The completed restoration of the Jikji metal movable type was revealed at its Metal Type Casting Training Center, having successfully replicated the 31,200 characters in the upper and lower volumes of Jikji with a total of 78 plates engraved with 400 characters per plate.[12] This restoration work, done by expert Im In-ho, was done by reproducing the printed type of Jikji using the wax casting method that was used widely at the time of Jikji's original creation.[13]

The wax casting method engraves letters by attaching the letters to beeswax that were procured by heating honeycomb. A mold of the letter is then made by wrapping it with soil and pouring molten iron into the spaces where the wax has melted.

Because only one incomplete copy of the metal type printed Jikji remains, missing information was filled in by referring to the woodblock print version of Jikji, published a year after the metal type printed version. The new restoration then now includes the page of the lower volume that was lost in the copy at the French National Library. The typeface replicates the type of Jabidoryangchambeophae, which is known to have been produced at Heungdeoksa Temple in Cheongju around the same time period. Characters not found in the Jabidoryangchambeophae were created by combining strokes as printed in the lower volumes of Jikji.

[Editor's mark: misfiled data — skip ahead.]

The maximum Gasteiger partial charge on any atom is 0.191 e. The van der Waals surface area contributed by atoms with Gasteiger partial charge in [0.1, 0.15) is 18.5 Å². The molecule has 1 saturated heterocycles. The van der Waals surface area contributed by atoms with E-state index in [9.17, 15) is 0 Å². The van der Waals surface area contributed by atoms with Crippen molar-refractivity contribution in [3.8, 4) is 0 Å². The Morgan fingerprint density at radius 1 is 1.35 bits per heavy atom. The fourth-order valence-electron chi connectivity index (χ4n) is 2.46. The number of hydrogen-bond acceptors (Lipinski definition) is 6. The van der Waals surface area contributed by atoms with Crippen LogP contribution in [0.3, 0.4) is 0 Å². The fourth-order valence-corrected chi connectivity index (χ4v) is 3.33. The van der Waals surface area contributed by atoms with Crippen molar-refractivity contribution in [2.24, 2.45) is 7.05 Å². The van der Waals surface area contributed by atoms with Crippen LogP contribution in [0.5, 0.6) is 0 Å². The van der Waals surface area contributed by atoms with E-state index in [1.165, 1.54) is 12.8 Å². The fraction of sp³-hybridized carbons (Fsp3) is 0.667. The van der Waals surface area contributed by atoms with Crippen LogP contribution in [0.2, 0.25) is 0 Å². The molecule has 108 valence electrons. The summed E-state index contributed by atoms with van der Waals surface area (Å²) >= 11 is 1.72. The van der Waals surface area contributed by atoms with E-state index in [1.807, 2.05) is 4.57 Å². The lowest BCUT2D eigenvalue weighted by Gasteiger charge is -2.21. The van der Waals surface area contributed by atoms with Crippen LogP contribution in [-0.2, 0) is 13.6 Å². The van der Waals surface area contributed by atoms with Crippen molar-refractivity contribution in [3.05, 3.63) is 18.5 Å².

In total, Cheongju city invested a total of ₩1.81 billion(~$1.5 million) on the Goryeo era metal type restoration project from 2011 to 2016.

Controversy[edit]

Towards the end of the Joseon Dynasty, French diplomat Victor Collin de Plancy bought the second volume of the Jikji in Seoul and took it to France, where it is now kept at the National Library of France in Paris.

In May 1886, Korea and France concluded a treaty of defense and commerce, and as a result in 1887 official diplomatic relations were entered into by the treaty's official ratification by Kim Yunsik (1835–1922) and Victor Emile Marie Joseph Collin de Plancy. Plancy, who had majored in law in France and went on to study Chinese, had served for six years as translator at the French Legation in China, between 1877 and 1883. In 1888 he went to Seoul as the first French consul to Korea, staying until 1891. During his extended residence in Korea, first as consul and then again as full diplomatic minister from 1896–1906, Victor Collin de Plancy collected Korean ceramics and old books. He let Kulang, who had moved to Seoul as his official secretary, classify them.

Although the channels through which Plancy collected his works are not clearly known, he seems to have collected them primarily during the early 1900s. Most of the old books Plancy collected in Korea went to the National Library of France at an auction in 1911, while the metal-printed Jikji was purchased in that same year for 180 francs by Henri Véver, a well-known jewel merchant and old book collector, who in turn donated it to the French National Library in his will.